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Do not stifle the questions visualized data raises!

Extracting meaningful insights from data to address business needs has benefited immensely from the availability of data visualization  tools that have  data more approachable. Today the proliferation of off-the-shelf tools, which are easy to learn and are web enabled, have democratized the way data is presented and consumed. Tools like Spotfire, Tableau, Qikview have helped breathe life into data. They provide a professional look and feel and give an inherent feel of fidelity of the data that is being visualized, more than when data is simply presented as text .

Well designed and deployed Data visualization many a time could lead the user to a question which could spark the need for deeper insights and which possibly cannot be answered by the visualization software. But before we delve into this problem let us understand the primary goals of data visualization.

Essentially good Data Visualization is expected to 

  1. Provide the interpretation of the data
  2. Bring in relevance and context to the data
  3. Reveal elusive insights to spark deeper analysis
  4. Drive  management  by exception
  5. Embed intelligence in the reports

Recently we had an opportunity to work on a project with the objective to understand and analyze the failures in a telecom network, and the related quality issues which could have direct bearing on customer churn apart from the repair and service costs. The goal was to enhance the quality of service (QoS) of the telecom network provider using predictive analytics. The added expectation was to enable the service manager to take proactive decisions on repairs using machine learning models.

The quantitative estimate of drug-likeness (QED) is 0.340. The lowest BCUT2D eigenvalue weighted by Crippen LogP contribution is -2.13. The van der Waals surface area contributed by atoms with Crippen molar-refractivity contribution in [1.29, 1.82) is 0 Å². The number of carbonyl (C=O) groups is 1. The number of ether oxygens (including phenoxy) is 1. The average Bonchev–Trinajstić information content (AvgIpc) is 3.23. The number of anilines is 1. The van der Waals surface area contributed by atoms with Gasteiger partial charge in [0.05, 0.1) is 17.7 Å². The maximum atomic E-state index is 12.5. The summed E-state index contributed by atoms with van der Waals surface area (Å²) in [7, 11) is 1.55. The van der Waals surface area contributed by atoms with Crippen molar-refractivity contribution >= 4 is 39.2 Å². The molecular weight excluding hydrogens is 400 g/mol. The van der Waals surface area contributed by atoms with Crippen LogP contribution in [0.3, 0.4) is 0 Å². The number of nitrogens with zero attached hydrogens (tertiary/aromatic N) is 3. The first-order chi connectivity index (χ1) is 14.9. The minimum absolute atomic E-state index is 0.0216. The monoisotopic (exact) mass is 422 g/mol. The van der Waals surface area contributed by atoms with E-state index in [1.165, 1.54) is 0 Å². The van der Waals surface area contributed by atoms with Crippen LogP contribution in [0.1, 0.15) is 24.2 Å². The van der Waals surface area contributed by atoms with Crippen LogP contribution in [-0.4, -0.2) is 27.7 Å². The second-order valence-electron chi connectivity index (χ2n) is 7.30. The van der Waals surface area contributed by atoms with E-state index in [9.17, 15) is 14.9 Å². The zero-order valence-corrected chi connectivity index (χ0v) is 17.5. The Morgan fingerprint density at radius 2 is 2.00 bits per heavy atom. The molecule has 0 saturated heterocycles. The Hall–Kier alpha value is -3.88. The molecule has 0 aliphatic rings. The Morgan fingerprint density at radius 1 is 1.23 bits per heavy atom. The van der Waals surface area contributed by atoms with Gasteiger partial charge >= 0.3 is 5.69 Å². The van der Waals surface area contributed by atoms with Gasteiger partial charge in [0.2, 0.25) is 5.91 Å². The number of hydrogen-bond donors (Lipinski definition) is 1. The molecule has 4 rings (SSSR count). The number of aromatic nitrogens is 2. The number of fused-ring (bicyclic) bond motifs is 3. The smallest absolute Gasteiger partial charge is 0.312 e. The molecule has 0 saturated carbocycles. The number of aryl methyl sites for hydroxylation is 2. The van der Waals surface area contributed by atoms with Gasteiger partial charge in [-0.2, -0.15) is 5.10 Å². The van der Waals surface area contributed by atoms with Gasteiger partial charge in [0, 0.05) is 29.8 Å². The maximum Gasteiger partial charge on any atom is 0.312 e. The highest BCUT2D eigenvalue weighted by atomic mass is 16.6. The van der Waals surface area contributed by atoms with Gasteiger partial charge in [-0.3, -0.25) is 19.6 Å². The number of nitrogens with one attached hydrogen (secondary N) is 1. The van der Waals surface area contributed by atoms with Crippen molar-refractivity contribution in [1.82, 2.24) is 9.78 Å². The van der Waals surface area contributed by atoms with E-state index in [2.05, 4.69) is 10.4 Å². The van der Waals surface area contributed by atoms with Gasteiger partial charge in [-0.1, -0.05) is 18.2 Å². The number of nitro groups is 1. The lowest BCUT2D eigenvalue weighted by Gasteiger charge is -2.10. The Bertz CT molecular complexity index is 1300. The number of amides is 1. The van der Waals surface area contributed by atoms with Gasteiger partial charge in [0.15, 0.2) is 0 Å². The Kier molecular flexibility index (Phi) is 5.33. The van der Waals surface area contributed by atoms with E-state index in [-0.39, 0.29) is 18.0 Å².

We developed dashboards for the equipment maintenance manager, using a well regarded  commercial off-the-shelf visualization tool. We also developed the advanced failure prediction model using the input data as the standard telecom equipment log files and used techniques such as  pattern mining and event sequence analysis to predict equipment failure.   R open source programming language was used to create this model.

We had  two options to present this data. In one scenario the maintenance manager used the visualization tool to drill into the failures to locate the regions or equipment models with high failure. This information was then shared with the engineering team for root cause analysis who used our R based model to predict failure. The visualized data provided information to act on, but was it intelligent enough to bring in preventive maintenance?